The Means Test, formally called the Statement of Current Monthly Income and Calculation of Commitment Period and Disposable Income, has two main purposes:
1) To determine one’s eligibility to file Chapter 7 Bankruptcy. And if one is not eligible;
2) To determine the amount of money paid to your general unsecured debts in a Chapter 13 bankruptcy. (Unsecured debts are debts owed to creditors that don’t have liens or security interest in property, personal or real property. A few examples of unsecured debts are medical bills, credit cards, signature loans, deficiencies on foreclosed homes or repossessed vehicles, pay day loans, etc.)
The means test compares a household’s income and expenses to that of a household of the same size in the same state and also takes into consideration local cost of living.
First, you have to define a household. A household is everyone who lives with the person or persons who are filing Chapter 7 or 13 Bankruptcy. Generally, this is everyone that is a dependent or spouse of the filing party. In some cases a dependent can be an adult.
Next, you have to determine all income coming in from all sources to the household, and all necessary deductions from this income such as taxes and benefits.
Then, you have to define expenses. The test uses IRS standard expenses for what is considered necessary for the household to keep a roof over their head, vehicles to get members of the household to and from work, food, utilities, etc. Since not all households are exactly the same and fit these standards, the Bankruptcy Court allows additional or increased expenses as long as they are necessary for the health and welfare of the household. See IRS Standards Transportation Utilities Health Care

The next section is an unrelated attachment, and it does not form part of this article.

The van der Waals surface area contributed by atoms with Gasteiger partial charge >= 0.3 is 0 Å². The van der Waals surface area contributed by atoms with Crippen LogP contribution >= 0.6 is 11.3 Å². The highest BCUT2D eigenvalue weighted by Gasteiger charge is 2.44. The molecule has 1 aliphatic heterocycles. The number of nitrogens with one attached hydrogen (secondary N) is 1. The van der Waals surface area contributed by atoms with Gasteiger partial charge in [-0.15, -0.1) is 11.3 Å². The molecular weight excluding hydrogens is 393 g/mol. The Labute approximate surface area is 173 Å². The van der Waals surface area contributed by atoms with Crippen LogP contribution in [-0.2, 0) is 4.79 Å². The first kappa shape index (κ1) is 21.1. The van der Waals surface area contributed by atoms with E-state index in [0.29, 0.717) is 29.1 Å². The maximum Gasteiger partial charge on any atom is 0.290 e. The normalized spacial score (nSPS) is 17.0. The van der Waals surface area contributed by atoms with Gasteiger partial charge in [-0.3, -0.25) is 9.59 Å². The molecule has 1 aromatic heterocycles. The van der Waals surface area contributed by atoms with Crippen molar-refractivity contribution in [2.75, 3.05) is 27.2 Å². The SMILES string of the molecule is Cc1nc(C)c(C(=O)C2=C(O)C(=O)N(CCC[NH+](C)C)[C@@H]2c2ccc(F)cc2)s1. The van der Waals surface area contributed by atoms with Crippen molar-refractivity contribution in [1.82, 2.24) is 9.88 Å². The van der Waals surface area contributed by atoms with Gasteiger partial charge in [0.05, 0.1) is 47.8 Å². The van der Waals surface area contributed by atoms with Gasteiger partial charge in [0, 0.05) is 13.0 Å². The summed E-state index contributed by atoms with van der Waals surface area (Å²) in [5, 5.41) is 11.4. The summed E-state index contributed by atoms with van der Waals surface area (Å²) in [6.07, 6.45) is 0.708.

If there is nothing left after the expenses are subtracted from the income, then the person filing is typically eligible for Chapter 7 bankruptcy.
If there is a certain percentage of money left over after subtracting the expenses from the income, then the person has to file a Chapter 13 and pay this amount back to their creditors.
This is a very basic description of a means test. Every household’s test is different and other factors have to be evaluated in each case. People often call that tried to do their own means test and tell me they can or can’t file a Chapter 7 and it’s the opposite. So, please, to find out more about a means test and how it applies to your specific situation, please call and schedule a free consultation with our office. With our experience, we can tell you if you qualify for a Chapter 7, or if you need to file a Chapter 13 bankruptcy, approximately what your monthly plan payment would be. We will complete your means test, even if it’s complicated, for free, so that you can know your options.